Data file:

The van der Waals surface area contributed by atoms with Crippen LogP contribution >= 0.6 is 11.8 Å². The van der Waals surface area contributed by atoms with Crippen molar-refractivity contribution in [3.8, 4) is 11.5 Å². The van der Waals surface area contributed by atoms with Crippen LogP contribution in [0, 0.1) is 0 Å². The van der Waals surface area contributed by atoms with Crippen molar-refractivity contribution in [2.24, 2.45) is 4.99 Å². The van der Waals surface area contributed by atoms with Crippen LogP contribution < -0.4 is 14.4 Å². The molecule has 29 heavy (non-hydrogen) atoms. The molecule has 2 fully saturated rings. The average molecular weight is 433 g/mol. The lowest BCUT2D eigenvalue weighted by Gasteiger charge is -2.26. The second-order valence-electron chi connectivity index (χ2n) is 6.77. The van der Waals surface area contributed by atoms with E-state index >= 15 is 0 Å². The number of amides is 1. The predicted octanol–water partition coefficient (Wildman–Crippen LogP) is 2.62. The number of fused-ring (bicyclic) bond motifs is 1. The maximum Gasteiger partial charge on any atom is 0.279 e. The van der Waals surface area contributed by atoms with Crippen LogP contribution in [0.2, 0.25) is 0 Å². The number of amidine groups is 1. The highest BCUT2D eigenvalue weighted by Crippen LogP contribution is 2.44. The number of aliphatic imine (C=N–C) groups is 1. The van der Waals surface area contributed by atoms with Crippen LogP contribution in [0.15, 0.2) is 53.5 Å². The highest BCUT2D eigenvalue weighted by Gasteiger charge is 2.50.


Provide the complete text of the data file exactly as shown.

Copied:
The van der Waals surface area contributed by atoms with Crippen LogP contribution >= 0.6 is 11.8 Å². The van der Waals surface area contributed by atoms with Crippen molar-refractivity contribution in [3.8, 4) is 11.5 Å². The van der Waals surface area contributed by atoms with Crippen LogP contribution in [0, 0.1) is 0 Å². The van der Waals surface area contributed by atoms with Crippen molar-refractivity contribution in [2.24, 2.45) is 4.99 Å². The van der Waals surface area contributed by atoms with Crippen LogP contribution < -0.4 is 14.4 Å². The molecule has 29 heavy (non-hydrogen) atoms. The molecule has 2 fully saturated rings. The average molecular weight is 433 g/mol. The lowest BCUT2D eigenvalue weighted by Gasteiger charge is -2.26. The second-order valence-electron chi connectivity index (χ2n) is 6.77. The van der Waals surface area contributed by atoms with E-state index >= 15 is 0 Å². The number of amides is 1. The predicted octanol–water partition coefficient (Wildman–Crippen LogP) is 2.62. The number of fused-ring (bicyclic) bond motifs is 1. The maximum Gasteiger partial charge on any atom is 0.279 e. The van der Waals surface area contributed by atoms with Crippen LogP contribution in [0.2, 0.25) is 0 Å². The number of amidine groups is 1. The highest BCUT2D eigenvalue weighted by Crippen LogP contribution is 2.44. The number of aliphatic imine (C=N–C) groups is 1. The van der Waals surface area contributed by atoms with Crippen LogP contribution in [0.15, 0.2) is 53.5 Å². The highest BCUT2D eigenvalue weighted by Gasteiger charge is 2.50.